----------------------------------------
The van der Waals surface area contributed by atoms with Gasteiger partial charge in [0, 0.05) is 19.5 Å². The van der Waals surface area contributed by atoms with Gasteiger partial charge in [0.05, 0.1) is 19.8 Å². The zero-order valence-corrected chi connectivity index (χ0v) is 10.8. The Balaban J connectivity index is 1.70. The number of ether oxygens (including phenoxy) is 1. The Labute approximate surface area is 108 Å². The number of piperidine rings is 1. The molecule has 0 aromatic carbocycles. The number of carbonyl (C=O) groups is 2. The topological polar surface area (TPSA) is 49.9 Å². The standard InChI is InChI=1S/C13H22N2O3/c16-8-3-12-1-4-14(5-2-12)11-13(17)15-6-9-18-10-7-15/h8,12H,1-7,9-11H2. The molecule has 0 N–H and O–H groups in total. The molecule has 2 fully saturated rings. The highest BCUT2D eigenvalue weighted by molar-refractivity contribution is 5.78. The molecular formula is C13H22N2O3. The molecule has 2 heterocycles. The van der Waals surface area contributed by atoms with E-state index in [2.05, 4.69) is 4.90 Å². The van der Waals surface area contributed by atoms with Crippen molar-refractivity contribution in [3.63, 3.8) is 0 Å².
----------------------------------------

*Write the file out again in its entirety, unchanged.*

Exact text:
The van der Waals surface area contributed by atoms with Gasteiger partial charge in [0, 0.05) is 19.5 Å². The van der Waals surface area contributed by atoms with Gasteiger partial charge in [0.05, 0.1) is 19.8 Å². The zero-order valence-corrected chi connectivity index (χ0v) is 10.8. The Balaban J connectivity index is 1.70. The number of ether oxygens (including phenoxy) is 1. The Labute approximate surface area is 108 Å². The number of piperidine rings is 1. The molecule has 0 aromatic carbocycles. The number of carbonyl (C=O) groups is 2. The topological polar surface area (TPSA) is 49.9 Å². The standard InChI is InChI=1S/C13H22N2O3/c16-8-3-12-1-4-14(5-2-12)11-13(17)15-6-9-18-10-7-15/h8,12H,1-7,9-11H2. The molecule has 0 N–H and O–H groups in total. The molecule has 2 fully saturated rings. The highest BCUT2D eigenvalue weighted by molar-refractivity contribution is 5.78. The molecular formula is C13H22N2O3. The molecule has 2 heterocycles. The van der Waals surface area contributed by atoms with E-state index in [2.05, 4.69) is 4.90 Å². The van der Waals surface area contributed by atoms with Crippen molar-refractivity contribution in [3.63, 3.8) is 0 Å².